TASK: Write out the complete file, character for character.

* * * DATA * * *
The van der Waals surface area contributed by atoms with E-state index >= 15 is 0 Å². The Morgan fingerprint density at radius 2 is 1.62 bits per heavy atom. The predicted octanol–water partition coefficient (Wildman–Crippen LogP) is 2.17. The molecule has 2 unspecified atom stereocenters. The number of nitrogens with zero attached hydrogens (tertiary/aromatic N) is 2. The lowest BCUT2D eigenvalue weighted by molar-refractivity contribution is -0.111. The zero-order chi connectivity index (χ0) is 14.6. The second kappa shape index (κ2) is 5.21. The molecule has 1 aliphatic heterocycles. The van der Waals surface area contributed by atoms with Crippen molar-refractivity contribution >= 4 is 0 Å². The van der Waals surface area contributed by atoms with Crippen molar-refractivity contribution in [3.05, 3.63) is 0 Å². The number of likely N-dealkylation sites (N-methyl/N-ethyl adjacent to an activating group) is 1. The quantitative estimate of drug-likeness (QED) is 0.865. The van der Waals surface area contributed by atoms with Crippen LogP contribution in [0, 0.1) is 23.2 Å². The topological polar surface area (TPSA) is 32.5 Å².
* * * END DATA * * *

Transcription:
The van der Waals surface area contributed by atoms with E-state index >= 15 is 0 Å². The Morgan fingerprint density at radius 2 is 1.62 bits per heavy atom. The predicted octanol–water partition coefficient (Wildman–Crippen LogP) is 2.17. The molecule has 2 unspecified atom stereocenters. The number of nitrogens with zero attached hydrogens (tertiary/aromatic N) is 2. The lowest BCUT2D eigenvalue weighted by molar-refractivity contribution is -0.111. The zero-order chi connectivity index (χ0) is 14.6. The second kappa shape index (κ2) is 5.21. The molecule has 1 aliphatic heterocycles. The van der Waals surface area contributed by atoms with Crippen molar-refractivity contribution >= 4 is 0 Å². The van der Waals surface area contributed by atoms with Crippen molar-refractivity contribution in [3.05, 3.63) is 0 Å². The number of likely N-dealkylation sites (N-methyl/N-ethyl adjacent to an activating group) is 1. The quantitative estimate of drug-likeness (QED) is 0.865. The van der Waals surface area contributed by atoms with Crippen LogP contribution in [0, 0.1) is 23.2 Å². The topological polar surface area (TPSA) is 32.5 Å².